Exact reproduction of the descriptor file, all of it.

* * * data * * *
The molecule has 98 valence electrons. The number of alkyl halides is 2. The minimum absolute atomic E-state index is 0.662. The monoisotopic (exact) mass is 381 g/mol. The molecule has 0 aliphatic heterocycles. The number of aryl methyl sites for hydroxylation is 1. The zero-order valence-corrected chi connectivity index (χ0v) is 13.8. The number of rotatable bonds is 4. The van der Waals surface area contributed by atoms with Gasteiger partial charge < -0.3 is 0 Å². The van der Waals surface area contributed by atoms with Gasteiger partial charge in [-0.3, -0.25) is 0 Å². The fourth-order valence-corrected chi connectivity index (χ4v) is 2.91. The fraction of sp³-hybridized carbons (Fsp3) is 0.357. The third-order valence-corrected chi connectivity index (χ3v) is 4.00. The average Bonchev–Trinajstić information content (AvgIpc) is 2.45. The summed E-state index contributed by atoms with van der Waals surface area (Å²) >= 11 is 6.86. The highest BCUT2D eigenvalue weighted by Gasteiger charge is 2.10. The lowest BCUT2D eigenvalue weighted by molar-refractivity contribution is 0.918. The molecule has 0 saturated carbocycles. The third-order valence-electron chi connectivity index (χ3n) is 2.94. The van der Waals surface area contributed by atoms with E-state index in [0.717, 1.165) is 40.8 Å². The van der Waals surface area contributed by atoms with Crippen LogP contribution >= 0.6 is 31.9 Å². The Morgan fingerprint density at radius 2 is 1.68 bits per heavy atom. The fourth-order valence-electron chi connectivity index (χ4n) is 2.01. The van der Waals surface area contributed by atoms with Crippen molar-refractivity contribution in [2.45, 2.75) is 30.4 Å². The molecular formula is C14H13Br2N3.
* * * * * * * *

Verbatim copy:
The molecule has 98 valence electrons. The number of alkyl halides is 2. The minimum absolute atomic E-state index is 0.662. The monoisotopic (exact) mass is 381 g/mol. The molecule has 0 aliphatic heterocycles. The number of aryl methyl sites for hydroxylation is 1. The zero-order valence-corrected chi connectivity index (χ0v) is 13.8. The number of rotatable bonds is 4. The van der Waals surface area contributed by atoms with Gasteiger partial charge < -0.3 is 0 Å². The van der Waals surface area contributed by atoms with Gasteiger partial charge in [-0.3, -0.25) is 0 Å². The fourth-order valence-corrected chi connectivity index (χ4v) is 2.91. The fraction of sp³-hybridized carbons (Fsp3) is 0.357. The third-order valence-corrected chi connectivity index (χ3v) is 4.00. The average Bonchev–Trinajstić information content (AvgIpc) is 2.45. The summed E-state index contributed by atoms with van der Waals surface area (Å²) >= 11 is 6.86. The highest BCUT2D eigenvalue weighted by Gasteiger charge is 2.10. The lowest BCUT2D eigenvalue weighted by molar-refractivity contribution is 0.918. The molecule has 0 saturated carbocycles. The third-order valence-electron chi connectivity index (χ3n) is 2.94. The van der Waals surface area contributed by atoms with E-state index in [0.717, 1.165) is 40.8 Å². The van der Waals surface area contributed by atoms with Crippen LogP contribution >= 0.6 is 31.9 Å². The Morgan fingerprint density at radius 2 is 1.68 bits per heavy atom. The fourth-order valence-electron chi connectivity index (χ4n) is 2.01. The van der Waals surface area contributed by atoms with Crippen molar-refractivity contribution in [2.45, 2.75) is 30.4 Å². The molecular formula is C14H13Br2N3.